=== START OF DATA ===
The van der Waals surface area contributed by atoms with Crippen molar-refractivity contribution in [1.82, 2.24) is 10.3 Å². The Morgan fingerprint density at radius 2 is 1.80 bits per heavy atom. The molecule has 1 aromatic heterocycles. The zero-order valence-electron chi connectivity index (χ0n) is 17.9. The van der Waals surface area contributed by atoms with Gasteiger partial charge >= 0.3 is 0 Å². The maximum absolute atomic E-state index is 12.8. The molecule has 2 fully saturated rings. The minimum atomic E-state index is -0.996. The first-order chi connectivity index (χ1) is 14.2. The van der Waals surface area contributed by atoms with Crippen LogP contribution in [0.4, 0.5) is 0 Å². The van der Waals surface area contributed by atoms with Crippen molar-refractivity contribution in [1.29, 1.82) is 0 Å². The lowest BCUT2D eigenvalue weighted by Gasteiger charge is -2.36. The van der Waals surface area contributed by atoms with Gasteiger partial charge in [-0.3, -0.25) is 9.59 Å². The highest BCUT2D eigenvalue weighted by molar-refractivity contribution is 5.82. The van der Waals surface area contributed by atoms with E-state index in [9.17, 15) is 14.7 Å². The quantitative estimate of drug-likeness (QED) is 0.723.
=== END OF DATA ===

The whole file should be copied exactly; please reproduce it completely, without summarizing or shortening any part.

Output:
The van der Waals surface area contributed by atoms with Crippen molar-refractivity contribution in [1.82, 2.24) is 10.3 Å². The Morgan fingerprint density at radius 2 is 1.80 bits per heavy atom. The molecule has 1 aromatic heterocycles. The zero-order valence-electron chi connectivity index (χ0n) is 17.9. The van der Waals surface area contributed by atoms with Gasteiger partial charge >= 0.3 is 0 Å². The maximum absolute atomic E-state index is 12.8. The molecule has 2 fully saturated rings. The minimum atomic E-state index is -0.996. The first-order chi connectivity index (χ1) is 14.2. The van der Waals surface area contributed by atoms with Crippen LogP contribution in [0.4, 0.5) is 0 Å². The van der Waals surface area contributed by atoms with Crippen molar-refractivity contribution in [1.29, 1.82) is 0 Å². The lowest BCUT2D eigenvalue weighted by Gasteiger charge is -2.36. The van der Waals surface area contributed by atoms with Gasteiger partial charge in [-0.3, -0.25) is 9.59 Å². The highest BCUT2D eigenvalue weighted by molar-refractivity contribution is 5.82. The van der Waals surface area contributed by atoms with E-state index in [9.17, 15) is 14.7 Å². The quantitative estimate of drug-likeness (QED) is 0.723.